Korea National Oil Co. also has expressed an interest in Burren, raising the stakes that there may be a rival offer, but some analysts have signaled that they do not expect that to happen.

Scaroni told reporters in Venice that he expects to close the deal. “We’re on the right track and there are all the conditions to make us optimistic we can bring the transaction to a positive conclusion,” he said.

Burren dismissed Eni’s latest offer as not reflecting the full value of its assets (OGJ Online, Nov. 26, 2007).

SNG buys LNG terminal stake

The $1.1 billion Gulf LNG project, which received regulatory approval early this year, includes construction of two, 160,000 cu m storage tanks with a combined capacity of 6.6 bcf; 10 vaporizers, providing a base send-out capacity of 1.3 bcfd; and 5 miles of 36-in. pipeline connecting the terminal to the Destin, Gulfstream, Florida Gas Transmission, and Transcontinental Gas pipeline systems.

The terminal is expected to be placed in service in late 2011.

SNG will operate the facility and will manage its construction. Gulf LNG has negotiated 20-year firm service agreements for all of the terminal’s capacity.

Other partners in the Gulf LNG project are Houston-based investor Crest Group 30% and Sonangol USA 20%.

XTO sets E&P budget

XTO’s 2008 budget includes another $400 million for the construction of pipelines, compression equipment, and processing facilities.

Next year XTO expects to drill about 1,160 wells (980 net) and perform 750 (600 net) workovers and recompletions. The company will target $125 million for exploration.

XTO has oil and natural gas properties in Texas, New Mexico, Arkansas, Oklahoma, Kansas, Wyoming, Colorado, Alaska, Utah, Louisiana, Mississippi, and Montana.

Berry’s spending plans

For 2008, Berry Petroleum expects to drill more than 390 producing wells and is targeting 2008 production to average 30,000 boe/d. Total proved reserve additions are projected at 30 million boe.

The upcoming budget includes $173 million for heavy oil projects and $122 million targeting natural gas production growth.

The capital program assumes West Texas Intermediate crude prices of $70/bbl and Henry Hub natural gas prices of $7.50/MMcf, Berry said.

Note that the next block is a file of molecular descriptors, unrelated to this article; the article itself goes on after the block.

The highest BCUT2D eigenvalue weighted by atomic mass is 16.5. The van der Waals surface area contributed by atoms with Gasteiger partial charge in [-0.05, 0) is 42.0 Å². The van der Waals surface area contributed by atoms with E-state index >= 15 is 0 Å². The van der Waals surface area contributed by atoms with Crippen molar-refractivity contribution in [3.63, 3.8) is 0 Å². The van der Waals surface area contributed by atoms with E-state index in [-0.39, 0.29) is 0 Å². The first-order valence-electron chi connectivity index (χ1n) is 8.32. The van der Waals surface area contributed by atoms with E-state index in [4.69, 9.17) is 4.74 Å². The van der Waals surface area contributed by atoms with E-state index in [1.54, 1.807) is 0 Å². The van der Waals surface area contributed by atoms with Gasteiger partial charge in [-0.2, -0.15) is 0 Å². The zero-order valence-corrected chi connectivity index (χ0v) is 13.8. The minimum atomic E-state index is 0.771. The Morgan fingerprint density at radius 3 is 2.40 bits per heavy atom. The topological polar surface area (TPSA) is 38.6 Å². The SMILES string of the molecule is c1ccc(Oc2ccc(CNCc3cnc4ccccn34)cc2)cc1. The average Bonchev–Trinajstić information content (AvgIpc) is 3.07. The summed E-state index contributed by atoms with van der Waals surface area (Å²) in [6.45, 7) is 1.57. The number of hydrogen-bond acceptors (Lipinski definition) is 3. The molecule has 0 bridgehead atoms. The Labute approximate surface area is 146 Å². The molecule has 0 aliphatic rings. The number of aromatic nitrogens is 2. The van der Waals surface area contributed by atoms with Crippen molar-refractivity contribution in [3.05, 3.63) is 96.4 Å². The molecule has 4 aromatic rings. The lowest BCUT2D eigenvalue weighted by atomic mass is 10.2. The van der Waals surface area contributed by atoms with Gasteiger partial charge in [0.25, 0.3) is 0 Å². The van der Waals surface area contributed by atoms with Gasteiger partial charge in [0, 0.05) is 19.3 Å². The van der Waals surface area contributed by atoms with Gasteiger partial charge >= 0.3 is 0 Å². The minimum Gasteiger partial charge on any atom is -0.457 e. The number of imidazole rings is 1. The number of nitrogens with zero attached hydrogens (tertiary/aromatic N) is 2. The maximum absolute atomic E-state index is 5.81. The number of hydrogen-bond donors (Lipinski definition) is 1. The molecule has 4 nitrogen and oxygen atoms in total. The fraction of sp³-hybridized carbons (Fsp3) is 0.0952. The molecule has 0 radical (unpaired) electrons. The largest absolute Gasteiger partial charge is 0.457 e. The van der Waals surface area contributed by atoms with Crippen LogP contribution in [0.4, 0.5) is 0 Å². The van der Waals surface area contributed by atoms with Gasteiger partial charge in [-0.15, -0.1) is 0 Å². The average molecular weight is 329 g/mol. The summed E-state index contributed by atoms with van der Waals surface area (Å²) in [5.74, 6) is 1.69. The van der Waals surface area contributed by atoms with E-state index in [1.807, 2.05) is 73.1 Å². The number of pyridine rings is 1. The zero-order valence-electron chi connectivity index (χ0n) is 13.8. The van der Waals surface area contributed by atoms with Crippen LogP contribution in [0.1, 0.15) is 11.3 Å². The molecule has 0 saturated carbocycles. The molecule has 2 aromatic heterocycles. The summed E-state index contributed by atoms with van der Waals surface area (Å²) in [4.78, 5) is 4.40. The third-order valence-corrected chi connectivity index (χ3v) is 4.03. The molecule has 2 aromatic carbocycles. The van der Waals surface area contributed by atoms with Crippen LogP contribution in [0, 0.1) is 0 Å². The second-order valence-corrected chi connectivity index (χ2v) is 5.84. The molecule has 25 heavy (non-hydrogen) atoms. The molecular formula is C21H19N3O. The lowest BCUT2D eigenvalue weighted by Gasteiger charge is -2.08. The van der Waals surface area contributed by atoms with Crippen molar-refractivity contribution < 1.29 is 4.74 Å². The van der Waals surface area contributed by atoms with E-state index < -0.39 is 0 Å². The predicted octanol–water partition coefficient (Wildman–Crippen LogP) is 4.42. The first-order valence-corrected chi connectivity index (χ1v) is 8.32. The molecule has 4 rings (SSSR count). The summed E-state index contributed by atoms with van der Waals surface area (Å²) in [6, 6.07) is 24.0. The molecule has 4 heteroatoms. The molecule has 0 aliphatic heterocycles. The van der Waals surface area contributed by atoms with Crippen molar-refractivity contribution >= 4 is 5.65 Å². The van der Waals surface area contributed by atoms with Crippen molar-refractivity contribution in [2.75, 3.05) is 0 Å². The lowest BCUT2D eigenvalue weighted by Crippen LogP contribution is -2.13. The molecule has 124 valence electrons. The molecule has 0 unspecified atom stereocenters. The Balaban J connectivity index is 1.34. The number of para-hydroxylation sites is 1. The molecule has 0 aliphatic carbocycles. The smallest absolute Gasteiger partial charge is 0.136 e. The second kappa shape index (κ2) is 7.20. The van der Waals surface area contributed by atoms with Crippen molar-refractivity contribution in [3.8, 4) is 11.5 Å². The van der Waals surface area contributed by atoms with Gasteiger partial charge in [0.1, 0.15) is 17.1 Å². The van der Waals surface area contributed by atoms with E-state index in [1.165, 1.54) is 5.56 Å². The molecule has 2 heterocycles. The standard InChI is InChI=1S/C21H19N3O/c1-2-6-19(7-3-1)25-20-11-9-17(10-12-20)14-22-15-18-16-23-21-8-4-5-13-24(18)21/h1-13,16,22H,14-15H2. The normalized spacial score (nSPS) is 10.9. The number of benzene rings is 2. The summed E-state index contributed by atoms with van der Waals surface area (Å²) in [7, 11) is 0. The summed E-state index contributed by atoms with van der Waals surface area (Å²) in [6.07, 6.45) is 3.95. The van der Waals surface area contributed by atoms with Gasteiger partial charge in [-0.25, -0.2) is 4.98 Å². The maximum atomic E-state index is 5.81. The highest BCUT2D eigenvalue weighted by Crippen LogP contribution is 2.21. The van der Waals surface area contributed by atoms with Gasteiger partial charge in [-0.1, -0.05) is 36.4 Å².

The company anticipates the capital expenditures will be fully funded through cash flow from operations.

PTTEP cuts spending plans

This year alone, the strong baht helped Thailand’s majority state-owned PTTEP to cut investment to 66.73 billion baht from 74.51 billion baht.

PTTEP has revised its projection on the baht to 35/dollar from 38.

About 80% of its costs were in dollars, the currency in which the company booked all its revenues, according to PTTEP Pres. Maroot Mrigadat.

However, the 5-year plan does not include costs that will exceed $1 billion for developing gas-prolific Block M9 in Myanmar’s Gulf of Martaban and Blocks 433a and 416b in Algeria.

PTTEP has engaged in 37 oil and gas exploration and development projects in the Middle East, Africa, and Asia, and it anticipates buying new gas and oil assets at home and abroad in a bid to increase reserves and capacity.

The company expects its 2008 petroleum sales to average 241,000 boe/d, up from a target of 188,000 boe/d this year as two major gas fields come on stream: Arthit field in the Gulf of Thailand and Block A-18 in the Malaysia-Thailand Joint Development Area.

Petrobras buys Japan refinery

The acquisition includes a 100,000 b/d refinery that processes light crude oil and high quality products, an oil and products terminal with storage capacity of 9.6 million bbl, three piers with capacity to receive product vessels of up to 97,000 dwt, and a monobuoy for very large crude carriers of up to 280,000 dwt.

Petrobras plans to use the terminal to boost its distribution of biofuels and to complement oil exports to Japan and elsewhere in Asia.

With this purchase, Petrobras will start refining operations in Asia for the first time.